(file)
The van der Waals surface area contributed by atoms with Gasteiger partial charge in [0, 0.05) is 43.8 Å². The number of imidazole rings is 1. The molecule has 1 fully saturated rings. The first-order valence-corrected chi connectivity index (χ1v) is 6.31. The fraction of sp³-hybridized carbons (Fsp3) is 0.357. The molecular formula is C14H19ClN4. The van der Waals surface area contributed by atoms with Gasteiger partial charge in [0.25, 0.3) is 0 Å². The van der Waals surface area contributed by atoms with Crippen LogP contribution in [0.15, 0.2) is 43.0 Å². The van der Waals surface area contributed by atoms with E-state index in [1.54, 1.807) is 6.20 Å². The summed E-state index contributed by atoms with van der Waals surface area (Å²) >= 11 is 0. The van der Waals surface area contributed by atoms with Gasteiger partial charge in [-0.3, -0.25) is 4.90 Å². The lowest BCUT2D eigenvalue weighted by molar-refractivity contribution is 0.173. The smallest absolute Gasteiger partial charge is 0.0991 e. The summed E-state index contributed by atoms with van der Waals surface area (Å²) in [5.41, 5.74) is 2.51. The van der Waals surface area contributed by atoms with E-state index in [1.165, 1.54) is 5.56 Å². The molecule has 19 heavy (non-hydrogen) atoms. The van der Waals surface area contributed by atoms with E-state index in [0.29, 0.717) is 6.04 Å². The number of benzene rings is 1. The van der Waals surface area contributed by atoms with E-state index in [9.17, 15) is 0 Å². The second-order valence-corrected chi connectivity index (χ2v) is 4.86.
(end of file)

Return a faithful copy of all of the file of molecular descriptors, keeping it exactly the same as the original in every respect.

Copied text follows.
The van der Waals surface area contributed by atoms with Gasteiger partial charge in [0, 0.05) is 43.8 Å². The number of imidazole rings is 1. The molecule has 1 fully saturated rings. The first-order valence-corrected chi connectivity index (χ1v) is 6.31. The fraction of sp³-hybridized carbons (Fsp3) is 0.357. The molecular formula is C14H19ClN4. The van der Waals surface area contributed by atoms with Gasteiger partial charge in [0.25, 0.3) is 0 Å². The van der Waals surface area contributed by atoms with Crippen LogP contribution in [0.15, 0.2) is 43.0 Å². The van der Waals surface area contributed by atoms with E-state index in [1.54, 1.807) is 6.20 Å². The summed E-state index contributed by atoms with van der Waals surface area (Å²) >= 11 is 0. The van der Waals surface area contributed by atoms with Gasteiger partial charge in [-0.3, -0.25) is 4.90 Å². The lowest BCUT2D eigenvalue weighted by molar-refractivity contribution is 0.173. The smallest absolute Gasteiger partial charge is 0.0991 e. The summed E-state index contributed by atoms with van der Waals surface area (Å²) in [5.41, 5.74) is 2.51. The van der Waals surface area contributed by atoms with E-state index in [1.165, 1.54) is 5.56 Å². The molecule has 19 heavy (non-hydrogen) atoms. The van der Waals surface area contributed by atoms with E-state index in [0.29, 0.717) is 6.04 Å². The number of benzene rings is 1. The van der Waals surface area contributed by atoms with E-state index in [9.17, 15) is 0 Å². The second-order valence-corrected chi connectivity index (χ2v) is 4.86.